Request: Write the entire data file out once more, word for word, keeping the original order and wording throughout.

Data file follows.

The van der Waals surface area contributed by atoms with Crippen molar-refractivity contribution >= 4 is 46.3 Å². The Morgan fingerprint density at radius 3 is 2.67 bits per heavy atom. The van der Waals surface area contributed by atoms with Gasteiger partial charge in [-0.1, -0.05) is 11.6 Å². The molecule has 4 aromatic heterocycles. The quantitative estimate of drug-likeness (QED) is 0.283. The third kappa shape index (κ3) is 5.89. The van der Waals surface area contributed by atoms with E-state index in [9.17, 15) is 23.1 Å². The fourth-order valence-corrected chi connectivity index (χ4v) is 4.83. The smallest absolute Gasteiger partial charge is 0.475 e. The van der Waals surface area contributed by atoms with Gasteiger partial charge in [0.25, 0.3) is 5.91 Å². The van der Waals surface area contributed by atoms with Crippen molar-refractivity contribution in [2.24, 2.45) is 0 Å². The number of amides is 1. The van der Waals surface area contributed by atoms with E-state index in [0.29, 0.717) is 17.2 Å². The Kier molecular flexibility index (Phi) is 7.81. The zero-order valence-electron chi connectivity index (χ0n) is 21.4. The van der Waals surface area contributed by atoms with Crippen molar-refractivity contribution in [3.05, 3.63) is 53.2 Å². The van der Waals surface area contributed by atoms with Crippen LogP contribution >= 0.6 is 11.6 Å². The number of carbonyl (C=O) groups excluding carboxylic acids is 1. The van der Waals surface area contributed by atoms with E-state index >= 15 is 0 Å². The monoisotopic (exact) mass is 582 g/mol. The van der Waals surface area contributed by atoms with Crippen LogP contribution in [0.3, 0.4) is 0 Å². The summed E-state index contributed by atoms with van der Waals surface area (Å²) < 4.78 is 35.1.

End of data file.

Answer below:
The van der Waals surface area contributed by atoms with Crippen molar-refractivity contribution >= 4 is 46.3 Å². The Morgan fingerprint density at radius 3 is 2.67 bits per heavy atom. The van der Waals surface area contributed by atoms with Gasteiger partial charge in [-0.1, -0.05) is 11.6 Å². The molecule has 4 aromatic heterocycles. The quantitative estimate of drug-likeness (QED) is 0.283. The third kappa shape index (κ3) is 5.89. The van der Waals surface area contributed by atoms with E-state index in [9.17, 15) is 23.1 Å². The fourth-order valence-corrected chi connectivity index (χ4v) is 4.83. The smallest absolute Gasteiger partial charge is 0.475 e. The van der Waals surface area contributed by atoms with Gasteiger partial charge in [0.25, 0.3) is 5.91 Å². The van der Waals surface area contributed by atoms with Crippen molar-refractivity contribution in [2.24, 2.45) is 0 Å². The number of amides is 1. The van der Waals surface area contributed by atoms with E-state index in [0.29, 0.717) is 17.2 Å². The Kier molecular flexibility index (Phi) is 7.81. The zero-order valence-electron chi connectivity index (χ0n) is 21.4. The van der Waals surface area contributed by atoms with Crippen molar-refractivity contribution in [3.05, 3.63) is 53.2 Å². The van der Waals surface area contributed by atoms with Crippen LogP contribution >= 0.6 is 11.6 Å². The number of carbonyl (C=O) groups excluding carboxylic acids is 1. The van der Waals surface area contributed by atoms with E-state index >= 15 is 0 Å². The monoisotopic (exact) mass is 582 g/mol. The van der Waals surface area contributed by atoms with Crippen LogP contribution in [0.3, 0.4) is 0 Å². The summed E-state index contributed by atoms with van der Waals surface area (Å²) < 4.78 is 35.1.